A new resource for visitors to Scotland, with an interest in gardening, has recently been launched. We caught up with the Discover Scottish Garden‘s Chair, Catherine Erskine, to find out more about the project and the popular Scottish Snowdrop Festival.
Discover Scottish Gardens is a new project, opening gardens across the country to the general public. Tell us a little about how the idea came about.
The idea came from the success of the Scottish Snowdrop Festival which I started in 2007 and which allows gardens and woodlands from all over Scotland to participate. It was clear that marketing in a bigger group, supported by Visit Scotland, was the way forward. Area marketing groups have succeeded in some areas of Scotland where there have been sufficient gardens to fund these schemes, but have always struggled to keep going and have depended a lot on volunteers to manage them.
The scheme is operated through your DSG website. How does this site work?
It allows visitors to plan their trips to gardens and nurseries geographically. It also allows groups, planning well in advance, to find gardens not often open to the public, but who are prepared to open for group bookings.
Over 300 gardens open to the public feature on the website. What kind of range of gardens can people expect to see?
Scotland is unique in that in the same country, just a few hours apart, visitors can see West Coast gardens with their mild climate and wonderful range of Himalayan plants and Rhododendrons, and by the drier East Coast gardens where roses flourish.
Do you have any favourite gardens among them?
So difficult to choose. Carolside for old fashioned roses, Shepherd House in Inveresk for its beautiful design and planting, Glenwhan for the views and unusual trees and shrubs, Attadale for Rhodendrons which I can’t grow, Cluny gardens for the Himalayan Poppies and of course Cambo!
What are the main styles of garden design in Scotland, and how do they vary across the country?
This is impossible to answer! Scotland’s gardens are so diverse. Formal gardens with topiary, woodland gardens, prairie gardens, and cottage gardens are all represented.
You also promote events, including the current Scottish Snowdrop Festival. What are some of the highlights of this event?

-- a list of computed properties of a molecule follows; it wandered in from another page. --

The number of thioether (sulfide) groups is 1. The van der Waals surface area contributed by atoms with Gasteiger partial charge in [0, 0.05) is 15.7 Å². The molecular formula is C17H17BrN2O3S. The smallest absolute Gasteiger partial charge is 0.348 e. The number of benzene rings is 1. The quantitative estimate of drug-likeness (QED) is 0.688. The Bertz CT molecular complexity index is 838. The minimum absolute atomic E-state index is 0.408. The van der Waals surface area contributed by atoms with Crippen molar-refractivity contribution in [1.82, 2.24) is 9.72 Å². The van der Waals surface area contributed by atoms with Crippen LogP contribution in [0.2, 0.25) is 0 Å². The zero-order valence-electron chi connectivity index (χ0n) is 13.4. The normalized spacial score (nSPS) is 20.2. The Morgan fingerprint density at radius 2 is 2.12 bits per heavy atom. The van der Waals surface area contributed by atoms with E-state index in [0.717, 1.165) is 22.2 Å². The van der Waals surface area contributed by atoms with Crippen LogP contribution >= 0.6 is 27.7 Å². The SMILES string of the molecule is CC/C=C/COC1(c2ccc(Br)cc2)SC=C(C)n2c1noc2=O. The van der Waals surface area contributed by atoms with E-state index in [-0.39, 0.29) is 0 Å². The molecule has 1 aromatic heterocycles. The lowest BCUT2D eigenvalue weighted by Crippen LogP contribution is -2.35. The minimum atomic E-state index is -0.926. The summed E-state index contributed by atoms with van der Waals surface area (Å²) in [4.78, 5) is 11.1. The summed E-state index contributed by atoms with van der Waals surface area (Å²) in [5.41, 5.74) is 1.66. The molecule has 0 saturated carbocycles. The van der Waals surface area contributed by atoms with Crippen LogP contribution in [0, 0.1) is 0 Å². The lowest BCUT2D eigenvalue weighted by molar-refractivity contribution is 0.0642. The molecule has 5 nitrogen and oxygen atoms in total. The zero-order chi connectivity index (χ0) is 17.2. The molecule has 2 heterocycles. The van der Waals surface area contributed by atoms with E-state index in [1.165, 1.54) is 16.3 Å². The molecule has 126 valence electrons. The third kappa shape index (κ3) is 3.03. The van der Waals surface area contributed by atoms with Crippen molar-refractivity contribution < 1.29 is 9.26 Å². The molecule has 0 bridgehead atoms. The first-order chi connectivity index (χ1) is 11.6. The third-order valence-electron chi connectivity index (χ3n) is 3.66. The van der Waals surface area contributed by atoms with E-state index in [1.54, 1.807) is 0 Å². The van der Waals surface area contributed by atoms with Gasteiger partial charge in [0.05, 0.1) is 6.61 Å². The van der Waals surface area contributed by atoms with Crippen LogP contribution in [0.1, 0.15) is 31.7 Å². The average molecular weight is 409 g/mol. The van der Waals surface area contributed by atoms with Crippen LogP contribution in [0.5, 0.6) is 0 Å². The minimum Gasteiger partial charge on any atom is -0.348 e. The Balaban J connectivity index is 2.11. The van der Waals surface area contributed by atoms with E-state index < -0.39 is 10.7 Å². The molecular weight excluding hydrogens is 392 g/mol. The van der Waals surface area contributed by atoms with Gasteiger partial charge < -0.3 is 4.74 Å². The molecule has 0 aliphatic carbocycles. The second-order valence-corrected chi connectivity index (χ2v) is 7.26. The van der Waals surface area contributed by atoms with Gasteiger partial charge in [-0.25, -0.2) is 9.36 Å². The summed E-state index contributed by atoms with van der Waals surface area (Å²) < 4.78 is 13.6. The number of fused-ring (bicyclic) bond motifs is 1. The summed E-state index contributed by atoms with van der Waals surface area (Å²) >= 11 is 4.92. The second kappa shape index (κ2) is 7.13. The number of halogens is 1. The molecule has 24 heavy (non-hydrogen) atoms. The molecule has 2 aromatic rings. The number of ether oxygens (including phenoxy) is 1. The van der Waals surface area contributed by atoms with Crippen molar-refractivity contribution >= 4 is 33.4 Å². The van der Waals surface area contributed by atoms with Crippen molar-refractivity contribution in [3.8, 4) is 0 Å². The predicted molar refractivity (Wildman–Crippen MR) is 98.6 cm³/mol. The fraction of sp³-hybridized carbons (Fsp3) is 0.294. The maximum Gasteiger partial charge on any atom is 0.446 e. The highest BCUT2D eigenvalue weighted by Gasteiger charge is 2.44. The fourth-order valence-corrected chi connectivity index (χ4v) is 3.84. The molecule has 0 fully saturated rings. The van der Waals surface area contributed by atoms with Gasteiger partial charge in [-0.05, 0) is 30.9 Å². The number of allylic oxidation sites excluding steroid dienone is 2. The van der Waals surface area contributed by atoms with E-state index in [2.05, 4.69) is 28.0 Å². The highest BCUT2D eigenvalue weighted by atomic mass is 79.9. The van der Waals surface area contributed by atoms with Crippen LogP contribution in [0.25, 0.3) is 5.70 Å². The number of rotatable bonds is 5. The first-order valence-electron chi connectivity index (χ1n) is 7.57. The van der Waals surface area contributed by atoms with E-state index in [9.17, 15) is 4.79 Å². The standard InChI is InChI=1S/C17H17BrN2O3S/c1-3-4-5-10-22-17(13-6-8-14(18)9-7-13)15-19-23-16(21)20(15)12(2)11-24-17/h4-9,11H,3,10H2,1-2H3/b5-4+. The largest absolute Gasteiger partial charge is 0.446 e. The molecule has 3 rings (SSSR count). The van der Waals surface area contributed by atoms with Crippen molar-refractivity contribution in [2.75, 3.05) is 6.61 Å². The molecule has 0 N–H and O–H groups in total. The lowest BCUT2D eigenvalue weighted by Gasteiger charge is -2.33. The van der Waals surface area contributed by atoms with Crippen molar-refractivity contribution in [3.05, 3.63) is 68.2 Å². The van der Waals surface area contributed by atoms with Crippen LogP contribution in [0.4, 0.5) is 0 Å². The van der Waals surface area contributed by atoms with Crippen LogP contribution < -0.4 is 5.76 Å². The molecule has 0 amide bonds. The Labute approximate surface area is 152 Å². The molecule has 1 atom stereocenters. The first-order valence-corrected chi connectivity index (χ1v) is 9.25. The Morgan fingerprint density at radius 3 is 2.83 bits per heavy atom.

A variety of unique experiences will be on offer. Cambo is holding creative activities for all the family – snowdrop origami, nature crowns, clay sculpting, and plant pressing. Craigengillan Estate offers a night sky observatory experience with an atmospheric night-time display of snowdrops. At Cringletie House, you will be served snowdrop scones with afternoon tea throughout the festival, and Abriachan Garden Nursery boasts over four acres of exciting plantings with winding paths through native woodlands and views over Loch Ness. Check out the Discover Scottish Gardens website for more details.
Snowdrops are one of the UK’s favourite plants. What do you think is the main reason for their appeal?
Snowdrops are a symbol of hope, a sign that spring is on the way. After a winter like this one, we need it!
Some snowdrop bulbs fetch huge amounts of money. Are there any carefully guarded, rare specimens to be found in any of the gardens taking part?
There are several gardens that have a collection of specialist bulbs, but the value of bulbs is best not promoted as it encourages theft – so far, not a problem in Scotland, but it is in England.
Scotland is known for its spectacular natural landscapes, as well as immaculate garden designs. What would be the perfect setting for your ideal garden, and how would you best enjoy it.
Having lived for 40 years at Cambo where the land is almost entirely flat, I would love a garden with a slope and wonderful views over hills.
For more information visit discoverscottishgardens.org